This report examines producer gas, an alternative to petroleum for vehicle fuel. During World War II, some 2.5 million trucks, buses, tractors, taxis, motorcycles, boats, and trains were powered by gassified wood, charcoal, and coal. But today neither the practicality of producer gas as a motor transport fuel nor the extent of its former use are widely known. Since developing countries in particular have been devastated by rising energy costs, the potential for producer gas has become increasingly important. Basically, producer gas equipment consists of a retort placed directly on the vehicle or pulled on a trailer. The retort, which is something like a woodstove, is charged with charcoal, wood, or coal. When the fuel is set alight, draft of air is sucked through the glowing coals by the "vacuum" of the engine and the gas produced passes through a filter into the cylinders. The gas is a mixture of carbon monoxide, hydrogen, gaseous hydrocarbons (chiefly methane), carbon dioxide, and nitrogen. The first three constituents are combustible, and the mixture can be used to power gasoline or diesel engines. Although gasoline engines require only a minor adjustment of the carburetor, for diesel engines the changes to the injection system can be complex, depending on its design.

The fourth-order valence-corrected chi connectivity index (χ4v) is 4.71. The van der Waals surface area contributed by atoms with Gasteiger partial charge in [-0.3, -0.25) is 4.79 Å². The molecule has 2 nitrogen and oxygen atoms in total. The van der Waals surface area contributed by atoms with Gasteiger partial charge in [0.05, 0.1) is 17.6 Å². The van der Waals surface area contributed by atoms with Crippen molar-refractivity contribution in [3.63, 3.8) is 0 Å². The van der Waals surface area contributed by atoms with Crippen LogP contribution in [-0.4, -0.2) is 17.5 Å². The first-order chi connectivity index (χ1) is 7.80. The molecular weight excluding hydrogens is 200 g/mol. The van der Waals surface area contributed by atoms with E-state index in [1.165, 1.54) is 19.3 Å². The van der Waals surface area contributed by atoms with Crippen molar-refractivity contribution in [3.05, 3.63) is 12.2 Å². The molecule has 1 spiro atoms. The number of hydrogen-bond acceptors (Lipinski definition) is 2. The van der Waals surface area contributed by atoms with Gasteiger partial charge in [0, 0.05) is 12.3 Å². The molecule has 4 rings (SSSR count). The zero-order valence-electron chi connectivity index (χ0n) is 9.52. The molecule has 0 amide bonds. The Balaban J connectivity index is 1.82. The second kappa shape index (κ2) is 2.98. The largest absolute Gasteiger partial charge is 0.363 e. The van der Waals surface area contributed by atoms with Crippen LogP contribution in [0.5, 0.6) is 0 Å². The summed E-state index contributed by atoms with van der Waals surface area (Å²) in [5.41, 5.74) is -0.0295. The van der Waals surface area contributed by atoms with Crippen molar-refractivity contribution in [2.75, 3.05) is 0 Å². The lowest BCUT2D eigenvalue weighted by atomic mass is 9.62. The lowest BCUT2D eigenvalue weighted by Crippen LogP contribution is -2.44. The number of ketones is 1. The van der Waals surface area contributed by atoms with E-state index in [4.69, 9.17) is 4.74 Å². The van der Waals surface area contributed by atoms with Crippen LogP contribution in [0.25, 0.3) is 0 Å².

• Corporate Authors:

    National Academy of Sciences

    2101 Constitution Avenue, NW
    Washington, DC  United States  20418
  • Publication Date: 1980

Media Info

  • Features: References;
  • Pagination: v.p.

Subject/Index Terms

Filing Info

  • Accession Number: 00329510
  • Record Type: Publication
  • Files: TRIS
  • Created Date: May 21 1981 12:00AM